In a community-based practice, you’ll be working at a medical group not affiliated with a teaching hospital. This is the most common practice type and serves the majority of the population. They’re able to handle the bread and butter straightforward cases and presentations, such as hysterectomies and other basic gynecologic surgeries. In terms of labor and delivery, they can again handle straightforward deliveries, but will often transfer out moms or babies requiring more advanced levels of care.

Private practice groups can have an affiliation with an academic center or community hospital. Private practice physicians own part of their practice, and the more work they put in, the more money they earn. While private practice OB/GYNs make more money than either academic or community based ones, they have more pressure to see more patients, schedule more cases, take more call, and work harder overall. The smaller your practice, the more frequently you’ll have to take call, but the fewer people you’ll have to split the profits with. Whereas academic institutions take all patients, including those without insurance, private practice groups may only accept patients with insurance and who are less complicated in terms of medical presentation.

Misconceptions About OB/GYN

There’s a lot of misinformation floating around about obstetrics and gynecology. Let’s set the record straight.

First, no, they don’t all wear pink scrubs (like in Grey’s Anatomy), although you’re free to should you decide to become an OB/GYN.

Second, many surgeons from the traditional surgical subspecialties look down on OB/GYN as not being real surgery. This comes from C sections being less refined than other types. There’s wiggle room involved in a cesarean section and multiple steps will be done with blunt dissection, meaning with your hands, rather than a surgical dissection using scissors and pickups, which is much slower and more precise. Still, this requires knowledge of the anatomic planes between the bladder and uterus and other anatomical structures to be wary of. The stakes are high too – things often go well, but if things go sideways, you have the baby’s and mom’s lives in your hands. The closure is also much faster and less precise, but this view oversimplifies the complexity and intensity of the procedure, even though it may appear straightforward from the surface.

This “not real surgery” mindset also overlooks the surgeries that gynecologists do on the female reproductive tract, such as hysterectomies. Gynecologists are surgeons just as much as urologists. The main difference being the former operates on females and the latter primarily on males.

The third misconception is that residencies are malignant and it’s full of unsavory personality types. My OB/GYN colleague states “this is a byproduct of any residency filled with women who are very tired and overworked. Let’s acknowledge our potential gender biases!”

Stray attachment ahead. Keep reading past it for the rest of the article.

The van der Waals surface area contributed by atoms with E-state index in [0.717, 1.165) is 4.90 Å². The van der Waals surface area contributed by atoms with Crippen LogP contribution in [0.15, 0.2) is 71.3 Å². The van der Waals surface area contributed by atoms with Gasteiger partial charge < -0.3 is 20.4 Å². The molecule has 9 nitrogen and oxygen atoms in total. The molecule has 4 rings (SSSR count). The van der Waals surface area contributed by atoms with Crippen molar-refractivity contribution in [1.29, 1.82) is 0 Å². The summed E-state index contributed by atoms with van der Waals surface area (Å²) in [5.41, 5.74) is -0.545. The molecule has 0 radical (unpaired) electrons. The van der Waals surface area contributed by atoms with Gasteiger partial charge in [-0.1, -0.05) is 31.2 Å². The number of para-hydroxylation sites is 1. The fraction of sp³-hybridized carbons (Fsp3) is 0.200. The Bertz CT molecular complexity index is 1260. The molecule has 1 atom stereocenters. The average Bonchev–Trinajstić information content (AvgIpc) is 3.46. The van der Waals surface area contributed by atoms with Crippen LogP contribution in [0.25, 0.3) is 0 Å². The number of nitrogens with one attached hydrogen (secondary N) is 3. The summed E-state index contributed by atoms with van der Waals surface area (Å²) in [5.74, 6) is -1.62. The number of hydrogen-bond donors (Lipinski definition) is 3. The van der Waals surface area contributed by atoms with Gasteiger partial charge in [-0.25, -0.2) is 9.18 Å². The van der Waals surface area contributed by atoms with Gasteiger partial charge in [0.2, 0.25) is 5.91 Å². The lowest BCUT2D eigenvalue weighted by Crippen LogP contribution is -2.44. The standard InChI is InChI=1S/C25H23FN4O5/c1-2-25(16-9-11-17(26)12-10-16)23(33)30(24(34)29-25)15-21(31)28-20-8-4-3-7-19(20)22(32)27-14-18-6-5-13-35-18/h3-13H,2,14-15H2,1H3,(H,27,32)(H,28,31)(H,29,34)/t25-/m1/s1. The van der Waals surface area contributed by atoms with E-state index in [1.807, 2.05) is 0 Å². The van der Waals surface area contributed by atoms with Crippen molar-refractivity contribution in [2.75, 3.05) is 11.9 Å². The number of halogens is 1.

How to Become an OB/GYN

After medical school, OB/GYN residency is 4 years in duration. You can go either down the categorical or advanced paths. With categorical, you attend all 4 years at one institution. With advanced programs, you’ll first complete your intern year at one institution. This can be in the form of a preliminary year or transitional year, after which you’ll complete your three years of OB/GYN residency at a separate program.

In your first year of residency, or PGY1, known as your intern year, you’ll rotate on emergency medicine, ICU, medicine, and sometimes a NICU rotation, with other rotations depending on the program. During PGY2 through PGY4, you’ll rotate on labor and delivery split between days and nights. You’ll also have benign gynecology rotations and gynecologic oncology rotations. In your later years, you’ll get subspecialty exposure opportunities, such as family planning, high-risk obstetrics, urogynecology, and infertility.

According to my OB/GYN attending colleague, there are two primary types of medical students who apply into the specialty: shiny pretty women with perfect manicures or women who eat granola for breakfast and perform at the vagina monologues. Regardless of the stereotyping, these are medical students who can handle the gamut of pap smears to emergency c-sections. In the early 2000’s the field was more evenly split between men and women, but now close to 90% of OB/GYN residents are female.

In terms of competitiveness, OB/GYN is middle of the pack, between internal medicine and pathology. The average match rate is 89%, the average Step 1 is 229, Step 2CK is 245, and an average number of publications hovers around 4 and a half.

 

Subspecialties within OB/GYN

After completing OB/GYN residency, you can opt to further subspecialize with a fellowship.

Maternal Family Medicine

Maternal family medicine, or MFM, is the only obstetrics-specific fellowship and is 3 years in duration. There’s a high degree of ultrasound, labor & delivery, and it may include some neonatal surgery. You’ll primarily be dealing with more complicated diseases of pregnancy, like cardiovascular issues, diabetes in pregnancy, or a patient with mechanical heart valves requiring fine-tuning of the patient’s anticoagulants. You’ll also help coordinate care for fetuses that are ill or have rare conditions.

This is the fellowship for the OB/GYN nerds who want to sit down and review 3 papers to make one decision, hours later.

Gynecologic Oncology

Gynecologic oncology, or gyn-onc for short, is also 3 years in duration. There’s generally 1 year of research and 2 years of surgical training. These are the cowboys and cowgirls of surgery – nothing scares them. If something goes down with the female reproductive tract in the hospital, you can count on gyn-onc to help save the day, even if it isn’t cancer.